Plan the perfect garden with our interactive tool →

How to Make Cuttings From a Redbud Tree

Cuttings from redbud trees may prove difficult to root. According to Professor F.E. Larson from Washington State University’s horticulture department, many cuttings may have to be taken during the summer months in order to get the small green stems to root properly. Age of the stock tree will also play an important function in the rooting process. Stock taken from older trees may have a more difficult time rooting than cuttings taken from seedlings.

Test the mother stock plant for viable cutting by attempting to break the greenest portion of the limb with your finger. If the end of the limb breaks easily, the mother plant maybe viable for taking cuttings from.

Cut the end of a green limb with the knife to a length between 6 inches and 8 inches. Take at least 5 cuttings from the tree, from separate limbs, for one 6-inch pot. Remove any lower leaves next to the cut end. The cutting should be bare approximately 3 inches to 4 inches from the cut.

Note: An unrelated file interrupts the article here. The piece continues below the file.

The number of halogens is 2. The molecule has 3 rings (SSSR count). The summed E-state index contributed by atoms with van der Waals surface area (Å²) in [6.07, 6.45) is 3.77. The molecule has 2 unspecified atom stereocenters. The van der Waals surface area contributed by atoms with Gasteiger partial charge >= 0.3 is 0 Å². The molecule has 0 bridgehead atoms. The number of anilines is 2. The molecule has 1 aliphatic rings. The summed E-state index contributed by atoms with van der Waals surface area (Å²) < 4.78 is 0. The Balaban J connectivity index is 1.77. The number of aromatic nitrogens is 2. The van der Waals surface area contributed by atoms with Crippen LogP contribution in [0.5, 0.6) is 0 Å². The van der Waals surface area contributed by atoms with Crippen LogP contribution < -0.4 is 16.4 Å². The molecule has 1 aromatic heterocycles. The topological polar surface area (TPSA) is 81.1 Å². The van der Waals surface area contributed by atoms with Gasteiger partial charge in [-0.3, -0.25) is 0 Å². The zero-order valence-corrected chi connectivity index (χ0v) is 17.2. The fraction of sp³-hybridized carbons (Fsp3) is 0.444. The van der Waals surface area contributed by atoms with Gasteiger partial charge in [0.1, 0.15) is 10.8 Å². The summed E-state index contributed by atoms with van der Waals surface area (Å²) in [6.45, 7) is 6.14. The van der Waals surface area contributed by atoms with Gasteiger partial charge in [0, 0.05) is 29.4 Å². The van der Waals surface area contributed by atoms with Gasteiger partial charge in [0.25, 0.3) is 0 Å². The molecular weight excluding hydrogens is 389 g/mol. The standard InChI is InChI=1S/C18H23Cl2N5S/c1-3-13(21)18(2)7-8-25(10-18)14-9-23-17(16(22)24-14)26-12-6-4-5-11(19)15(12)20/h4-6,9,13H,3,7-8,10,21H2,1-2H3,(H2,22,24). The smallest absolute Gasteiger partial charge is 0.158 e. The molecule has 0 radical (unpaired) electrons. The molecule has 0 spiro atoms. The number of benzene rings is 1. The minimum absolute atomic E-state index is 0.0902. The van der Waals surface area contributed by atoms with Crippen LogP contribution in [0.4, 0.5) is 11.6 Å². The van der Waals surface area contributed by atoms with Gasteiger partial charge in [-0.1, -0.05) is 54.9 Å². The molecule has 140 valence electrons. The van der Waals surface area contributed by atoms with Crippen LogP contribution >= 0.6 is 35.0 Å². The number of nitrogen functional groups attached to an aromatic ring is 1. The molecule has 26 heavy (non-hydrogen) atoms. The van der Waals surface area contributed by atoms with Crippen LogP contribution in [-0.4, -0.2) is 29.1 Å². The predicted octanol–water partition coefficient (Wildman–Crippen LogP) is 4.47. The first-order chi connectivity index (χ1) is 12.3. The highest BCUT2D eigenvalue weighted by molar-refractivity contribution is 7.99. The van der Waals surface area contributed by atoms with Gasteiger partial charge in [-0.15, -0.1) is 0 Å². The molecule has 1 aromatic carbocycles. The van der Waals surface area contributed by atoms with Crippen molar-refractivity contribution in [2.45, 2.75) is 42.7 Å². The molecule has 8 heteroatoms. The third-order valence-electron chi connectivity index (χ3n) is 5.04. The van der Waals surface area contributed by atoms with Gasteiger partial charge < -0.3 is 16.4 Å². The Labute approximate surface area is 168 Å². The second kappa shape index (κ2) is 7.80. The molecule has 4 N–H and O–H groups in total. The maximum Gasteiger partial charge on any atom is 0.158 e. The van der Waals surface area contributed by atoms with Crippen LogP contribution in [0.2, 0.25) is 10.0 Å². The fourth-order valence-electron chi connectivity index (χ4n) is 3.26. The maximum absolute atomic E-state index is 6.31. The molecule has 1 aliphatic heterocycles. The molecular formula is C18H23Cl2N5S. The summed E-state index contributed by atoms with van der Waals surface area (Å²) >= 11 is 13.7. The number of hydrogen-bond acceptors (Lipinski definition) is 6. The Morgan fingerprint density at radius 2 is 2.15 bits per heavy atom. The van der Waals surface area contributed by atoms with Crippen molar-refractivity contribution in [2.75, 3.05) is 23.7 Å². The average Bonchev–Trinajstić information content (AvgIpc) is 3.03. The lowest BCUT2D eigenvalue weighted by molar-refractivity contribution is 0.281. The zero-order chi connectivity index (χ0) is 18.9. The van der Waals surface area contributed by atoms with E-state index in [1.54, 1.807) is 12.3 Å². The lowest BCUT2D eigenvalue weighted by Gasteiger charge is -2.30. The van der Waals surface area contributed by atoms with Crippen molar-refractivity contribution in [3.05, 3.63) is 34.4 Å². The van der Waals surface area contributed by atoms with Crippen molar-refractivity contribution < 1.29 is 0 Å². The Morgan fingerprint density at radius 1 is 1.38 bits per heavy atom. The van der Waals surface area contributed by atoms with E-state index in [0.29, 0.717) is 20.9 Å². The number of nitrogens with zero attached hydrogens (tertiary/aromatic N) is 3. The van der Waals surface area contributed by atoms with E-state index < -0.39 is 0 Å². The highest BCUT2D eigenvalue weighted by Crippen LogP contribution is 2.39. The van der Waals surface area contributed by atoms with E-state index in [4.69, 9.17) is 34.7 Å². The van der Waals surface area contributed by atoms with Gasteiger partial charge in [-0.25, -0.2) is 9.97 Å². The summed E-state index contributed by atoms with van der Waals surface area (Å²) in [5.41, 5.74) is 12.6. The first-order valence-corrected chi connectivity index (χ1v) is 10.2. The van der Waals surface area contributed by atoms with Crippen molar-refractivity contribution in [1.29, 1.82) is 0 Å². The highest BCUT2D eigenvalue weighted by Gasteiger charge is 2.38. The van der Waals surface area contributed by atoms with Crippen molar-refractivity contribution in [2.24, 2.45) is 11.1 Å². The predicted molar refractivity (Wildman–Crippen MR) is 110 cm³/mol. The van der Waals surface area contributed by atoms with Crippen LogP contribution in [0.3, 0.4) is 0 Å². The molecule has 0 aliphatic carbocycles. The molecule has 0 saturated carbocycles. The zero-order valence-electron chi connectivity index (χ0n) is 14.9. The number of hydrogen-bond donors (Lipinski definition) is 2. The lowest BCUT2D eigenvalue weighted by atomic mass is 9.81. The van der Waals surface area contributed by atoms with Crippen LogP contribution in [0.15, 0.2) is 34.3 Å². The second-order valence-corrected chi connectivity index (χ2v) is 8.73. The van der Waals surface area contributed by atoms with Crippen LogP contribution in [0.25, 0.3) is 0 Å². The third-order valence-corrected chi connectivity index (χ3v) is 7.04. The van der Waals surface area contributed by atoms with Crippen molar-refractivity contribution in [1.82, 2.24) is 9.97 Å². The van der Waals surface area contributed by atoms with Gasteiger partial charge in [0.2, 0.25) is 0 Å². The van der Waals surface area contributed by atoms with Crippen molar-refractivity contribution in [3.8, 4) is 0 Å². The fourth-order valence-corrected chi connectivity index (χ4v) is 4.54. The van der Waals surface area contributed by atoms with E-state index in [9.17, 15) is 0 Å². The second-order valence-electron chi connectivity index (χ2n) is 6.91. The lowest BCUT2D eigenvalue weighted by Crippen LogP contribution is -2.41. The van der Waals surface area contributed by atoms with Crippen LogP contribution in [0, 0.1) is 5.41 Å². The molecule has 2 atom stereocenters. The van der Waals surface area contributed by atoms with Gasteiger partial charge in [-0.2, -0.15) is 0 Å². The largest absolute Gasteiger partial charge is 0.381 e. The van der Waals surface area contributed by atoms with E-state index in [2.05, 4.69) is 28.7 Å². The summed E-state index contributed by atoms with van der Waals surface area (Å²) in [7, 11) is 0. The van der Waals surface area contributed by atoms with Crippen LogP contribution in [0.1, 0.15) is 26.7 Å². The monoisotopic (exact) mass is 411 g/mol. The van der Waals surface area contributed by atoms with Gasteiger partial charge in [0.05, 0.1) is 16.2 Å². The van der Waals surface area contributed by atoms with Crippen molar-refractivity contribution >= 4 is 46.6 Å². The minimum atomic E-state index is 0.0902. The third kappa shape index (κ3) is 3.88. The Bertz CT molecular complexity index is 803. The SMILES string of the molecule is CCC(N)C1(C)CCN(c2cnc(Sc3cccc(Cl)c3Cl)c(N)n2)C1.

Dip the cut ends of the redbud tree cuttings into the rooting hormone powder. Cover the lower portion of the cuttings up to 2 inches with the white powder.

Fill the 6-inch pot to within 1 inch from the top lip with the soil medium.

Insert the cuttings into the soil medium approximately 3 inches to 4 inches deep. Evenly distribute the five cuttings in the pot.

Mist the cuttings thoroughly with the spray bottle. Allow the water to drip from the cuttings into the soil mix.

Cut the bottom from the 2-liter soda bottle with the scissors. Keep the plastic cap in place on top of the bottle.

Place the soda bottle over the cuttings and into the plastic pot to create a mini greenhouse. The diameter of the soda bottle will fit just inside the 6-inch diameter pot. Water the cuttings when the interior of the soda bottle becomes dry.

Pull a single cutting from the growing medium in the pot after 12 weeks. There should be approximately 1 inch of root growth at the bottom of the new seedling. Transplant the rooted seedlings into separate pots.

Transplant the new seedlings to their permanent outdoor locations after two full seasons of growth in the separate pots. Plant during the redbud's dormant season, or when all leaves have fallen from the seedlings in late fall.


Consult your local agricultural extension service for recommendations for how to fertilize your redbud seedlings during seedling growth and after transplantation to their outdoor locations. Various soil types will require different types of fertilizers.

Garden Guides